Making it Come Together

With all this talent that has expanded over seven years, the caliber of the performers and the work involved with the festival also continues to expand. “We’re looking for great musicians who can bring a crowd to their feet,” Sikes says. “Our central challenge is to entertain and to always meet expectations.” Another challenge is the Avalon’s confined space of about 400 seats.

In order to keep up the festival’s standard of excellence, a huge amount of planning is vital to its success. It begins in early winter when Sikes and Alexander sit down and talk about the next jazz concert. “We work closely together and we come up with a good mix of seasoned jazz musicians,” Sikes says, “but ultimately the performers are selected by Monty.”

After Alexander makes the picks, Don Buxton, Executive Director of Chesapeake Music, sends out the contracts. “We want every slot filled before we make the festival announcements. Then we like to begin selling tickets in early spring. Last year, we sold almost 2,000 tickets with three of the concerts sold-out,” Buxton explains.

What makes it all work? “Collaboration,” Buxton says. “It’s totally about people connecting and building relationships with each other. It’s how we achieve. Not only does the community support all the music festivals—the festivals help support the community. We have a symbiotic relationship.”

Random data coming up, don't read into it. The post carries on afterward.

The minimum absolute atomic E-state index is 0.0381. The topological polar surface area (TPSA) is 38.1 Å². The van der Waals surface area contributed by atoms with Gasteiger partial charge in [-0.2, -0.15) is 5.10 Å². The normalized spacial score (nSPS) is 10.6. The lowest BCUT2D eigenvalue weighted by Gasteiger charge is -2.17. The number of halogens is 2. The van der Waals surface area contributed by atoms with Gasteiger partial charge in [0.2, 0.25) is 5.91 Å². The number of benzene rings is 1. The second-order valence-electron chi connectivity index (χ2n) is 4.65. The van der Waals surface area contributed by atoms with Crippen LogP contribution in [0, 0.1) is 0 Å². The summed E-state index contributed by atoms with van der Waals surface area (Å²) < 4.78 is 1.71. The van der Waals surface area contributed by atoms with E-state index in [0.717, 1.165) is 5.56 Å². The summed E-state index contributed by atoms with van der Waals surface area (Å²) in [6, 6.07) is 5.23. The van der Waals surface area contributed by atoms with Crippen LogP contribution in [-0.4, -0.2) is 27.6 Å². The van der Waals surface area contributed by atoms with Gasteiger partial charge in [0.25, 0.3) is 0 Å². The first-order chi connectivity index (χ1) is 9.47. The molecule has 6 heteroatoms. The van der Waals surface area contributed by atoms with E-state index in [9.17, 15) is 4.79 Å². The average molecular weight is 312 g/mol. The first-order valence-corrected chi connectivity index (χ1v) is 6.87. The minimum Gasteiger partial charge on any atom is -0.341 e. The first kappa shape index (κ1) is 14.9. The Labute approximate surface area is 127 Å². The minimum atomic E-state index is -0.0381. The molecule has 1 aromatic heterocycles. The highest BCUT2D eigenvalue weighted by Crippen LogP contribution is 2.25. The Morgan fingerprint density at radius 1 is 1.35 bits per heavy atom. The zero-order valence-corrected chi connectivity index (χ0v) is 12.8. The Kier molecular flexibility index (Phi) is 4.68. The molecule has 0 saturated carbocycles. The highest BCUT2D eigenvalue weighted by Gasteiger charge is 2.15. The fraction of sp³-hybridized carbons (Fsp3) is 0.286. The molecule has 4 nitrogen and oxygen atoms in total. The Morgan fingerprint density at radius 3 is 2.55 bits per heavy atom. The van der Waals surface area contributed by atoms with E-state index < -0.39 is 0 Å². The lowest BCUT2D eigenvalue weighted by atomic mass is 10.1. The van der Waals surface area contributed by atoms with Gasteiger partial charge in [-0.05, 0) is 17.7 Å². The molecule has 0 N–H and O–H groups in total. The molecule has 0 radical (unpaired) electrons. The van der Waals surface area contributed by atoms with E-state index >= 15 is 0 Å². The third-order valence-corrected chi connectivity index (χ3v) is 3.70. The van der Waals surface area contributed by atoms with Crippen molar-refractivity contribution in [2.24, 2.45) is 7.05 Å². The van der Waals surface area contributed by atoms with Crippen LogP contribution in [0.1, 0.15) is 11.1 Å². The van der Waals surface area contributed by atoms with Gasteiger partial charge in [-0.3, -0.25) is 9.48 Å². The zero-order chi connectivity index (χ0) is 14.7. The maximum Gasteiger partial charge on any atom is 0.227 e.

Lauren Catterton, General Manager of the Tidewater Inn, would agree. Last year the inn provided the venue for the jazz brunch that delighted the audience and the inn’s guests. “The music and food gave us a new kind of energy,” she says.

A large part of that collaboration also comes from the many volunteers who help to produce the festival. One such volunteer is writer Beth Schucker, who assists with publicity and fund-raising and who stresses the importance of community help. “We need to get first-class musicians with our small-town budget,” she says. “Ninety-percent of that budget goes to the stage.”

As the festival date approaches, the tension rises. There’s so much to do, so little time. With about six weeks left, the bustle begins in earnest. Concert schedules have to be organized, brochures and posters have to be created. Banners need to be displayed throughout town; some performers need help with travel and lodging. The website and electronic ticketing have to work smoothly. More money needs to be raised. Ushers need to be briefed. Lighting and stage arrangements need to be in order. “The logistics can be mind boggling,” Schucker says.

And then it’s time. As the curtain rises on the eighth jazz festival this September, the spotlights will again shine on the Monty Alexander Trio and on all the accomplished performers, who along with the Easton community, continue to make this festival such a success.

Arts+Entertainment avalon theatre September Eastern Shore 2017 Monty Alexander Jazz Festival